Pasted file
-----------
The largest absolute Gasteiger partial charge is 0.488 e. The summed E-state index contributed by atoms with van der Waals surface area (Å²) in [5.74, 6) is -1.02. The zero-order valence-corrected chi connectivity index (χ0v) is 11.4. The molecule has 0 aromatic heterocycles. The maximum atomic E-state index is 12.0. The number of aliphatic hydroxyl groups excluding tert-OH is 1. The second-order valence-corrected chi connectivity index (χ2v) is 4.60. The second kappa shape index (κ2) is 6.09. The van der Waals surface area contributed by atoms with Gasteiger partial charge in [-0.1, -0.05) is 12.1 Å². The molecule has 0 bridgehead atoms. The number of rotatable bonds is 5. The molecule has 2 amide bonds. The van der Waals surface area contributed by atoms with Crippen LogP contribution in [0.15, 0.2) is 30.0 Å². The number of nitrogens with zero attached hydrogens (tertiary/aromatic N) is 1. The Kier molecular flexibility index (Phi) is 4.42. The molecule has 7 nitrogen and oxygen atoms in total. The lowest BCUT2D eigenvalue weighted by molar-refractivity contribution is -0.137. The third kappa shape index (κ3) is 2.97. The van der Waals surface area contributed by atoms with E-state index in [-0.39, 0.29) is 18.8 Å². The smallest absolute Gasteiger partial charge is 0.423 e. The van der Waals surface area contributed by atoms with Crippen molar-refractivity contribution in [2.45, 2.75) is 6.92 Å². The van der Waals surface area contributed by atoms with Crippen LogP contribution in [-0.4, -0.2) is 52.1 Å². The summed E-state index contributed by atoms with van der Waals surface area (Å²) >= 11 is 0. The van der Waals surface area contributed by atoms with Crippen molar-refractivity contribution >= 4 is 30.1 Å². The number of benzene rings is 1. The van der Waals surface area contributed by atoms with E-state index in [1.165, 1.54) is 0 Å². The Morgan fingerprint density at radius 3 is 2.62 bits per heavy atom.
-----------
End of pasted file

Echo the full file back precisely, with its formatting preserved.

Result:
The largest absolute Gasteiger partial charge is 0.488 e. The summed E-state index contributed by atoms with van der Waals surface area (Å²) in [5.74, 6) is -1.02. The zero-order valence-corrected chi connectivity index (χ0v) is 11.4. The molecule has 0 aromatic heterocycles. The maximum atomic E-state index is 12.0. The number of aliphatic hydroxyl groups excluding tert-OH is 1. The second-order valence-corrected chi connectivity index (χ2v) is 4.60. The second kappa shape index (κ2) is 6.09. The van der Waals surface area contributed by atoms with Gasteiger partial charge in [-0.1, -0.05) is 12.1 Å². The molecule has 0 bridgehead atoms. The number of rotatable bonds is 5. The molecule has 2 amide bonds. The van der Waals surface area contributed by atoms with Crippen LogP contribution in [0.15, 0.2) is 30.0 Å². The number of nitrogens with zero attached hydrogens (tertiary/aromatic N) is 1. The Kier molecular flexibility index (Phi) is 4.42. The molecule has 7 nitrogen and oxygen atoms in total. The lowest BCUT2D eigenvalue weighted by molar-refractivity contribution is -0.137. The third kappa shape index (κ3) is 2.97. The van der Waals surface area contributed by atoms with E-state index in [-0.39, 0.29) is 18.8 Å². The smallest absolute Gasteiger partial charge is 0.423 e. The van der Waals surface area contributed by atoms with Crippen molar-refractivity contribution in [2.45, 2.75) is 6.92 Å². The van der Waals surface area contributed by atoms with Crippen LogP contribution in [-0.4, -0.2) is 52.1 Å². The summed E-state index contributed by atoms with van der Waals surface area (Å²) >= 11 is 0. The van der Waals surface area contributed by atoms with Crippen molar-refractivity contribution >= 4 is 30.1 Å². The number of benzene rings is 1. The van der Waals surface area contributed by atoms with E-state index in [1.165, 1.54) is 0 Å². The Morgan fingerprint density at radius 3 is 2.62 bits per heavy atom.